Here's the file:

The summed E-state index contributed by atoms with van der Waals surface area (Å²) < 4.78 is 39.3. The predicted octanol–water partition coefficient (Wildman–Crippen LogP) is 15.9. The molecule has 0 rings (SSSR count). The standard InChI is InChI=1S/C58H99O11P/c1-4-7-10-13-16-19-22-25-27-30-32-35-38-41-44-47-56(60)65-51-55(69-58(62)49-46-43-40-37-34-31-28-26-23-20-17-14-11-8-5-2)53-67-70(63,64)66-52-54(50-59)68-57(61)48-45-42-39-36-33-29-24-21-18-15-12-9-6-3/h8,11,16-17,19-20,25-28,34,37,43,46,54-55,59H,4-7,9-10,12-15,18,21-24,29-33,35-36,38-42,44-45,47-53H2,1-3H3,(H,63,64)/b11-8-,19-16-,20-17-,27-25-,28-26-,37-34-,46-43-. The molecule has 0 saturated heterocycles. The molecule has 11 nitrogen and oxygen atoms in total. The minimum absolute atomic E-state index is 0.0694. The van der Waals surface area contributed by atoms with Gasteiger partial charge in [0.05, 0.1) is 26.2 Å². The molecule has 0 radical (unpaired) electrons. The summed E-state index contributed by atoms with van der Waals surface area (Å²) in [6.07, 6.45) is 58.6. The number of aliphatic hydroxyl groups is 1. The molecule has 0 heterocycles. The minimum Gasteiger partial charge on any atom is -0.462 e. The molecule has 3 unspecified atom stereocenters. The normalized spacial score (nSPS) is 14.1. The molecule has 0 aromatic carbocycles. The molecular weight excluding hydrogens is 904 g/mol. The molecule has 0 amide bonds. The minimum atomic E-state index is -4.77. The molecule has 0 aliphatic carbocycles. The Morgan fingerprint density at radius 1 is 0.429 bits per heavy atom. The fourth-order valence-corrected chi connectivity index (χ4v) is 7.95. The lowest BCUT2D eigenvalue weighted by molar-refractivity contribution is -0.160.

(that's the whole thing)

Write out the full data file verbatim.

The summed E-state index contributed by atoms with van der Waals surface area (Å²) < 4.78 is 39.3. The predicted octanol–water partition coefficient (Wildman–Crippen LogP) is 15.9. The molecule has 0 rings (SSSR count). The standard InChI is InChI=1S/C58H99O11P/c1-4-7-10-13-16-19-22-25-27-30-32-35-38-41-44-47-56(60)65-51-55(69-58(62)49-46-43-40-37-34-31-28-26-23-20-17-14-11-8-5-2)53-67-70(63,64)66-52-54(50-59)68-57(61)48-45-42-39-36-33-29-24-21-18-15-12-9-6-3/h8,11,16-17,19-20,25-28,34,37,43,46,54-55,59H,4-7,9-10,12-15,18,21-24,29-33,35-36,38-42,44-45,47-53H2,1-3H3,(H,63,64)/b11-8-,19-16-,20-17-,27-25-,28-26-,37-34-,46-43-. The molecule has 0 saturated heterocycles. The molecule has 11 nitrogen and oxygen atoms in total. The minimum absolute atomic E-state index is 0.0694. The van der Waals surface area contributed by atoms with Gasteiger partial charge in [0.05, 0.1) is 26.2 Å². The molecule has 0 radical (unpaired) electrons. The summed E-state index contributed by atoms with van der Waals surface area (Å²) in [6.07, 6.45) is 58.6. The number of aliphatic hydroxyl groups is 1. The molecule has 0 heterocycles. The minimum Gasteiger partial charge on any atom is -0.462 e. The molecule has 3 unspecified atom stereocenters. The normalized spacial score (nSPS) is 14.1. The molecule has 0 aromatic carbocycles. The molecular weight excluding hydrogens is 904 g/mol. The molecule has 0 amide bonds. The minimum atomic E-state index is -4.77. The molecule has 0 aliphatic carbocycles. The Morgan fingerprint density at radius 1 is 0.429 bits per heavy atom. The fourth-order valence-corrected chi connectivity index (χ4v) is 7.95. The lowest BCUT2D eigenvalue weighted by molar-refractivity contribution is -0.160.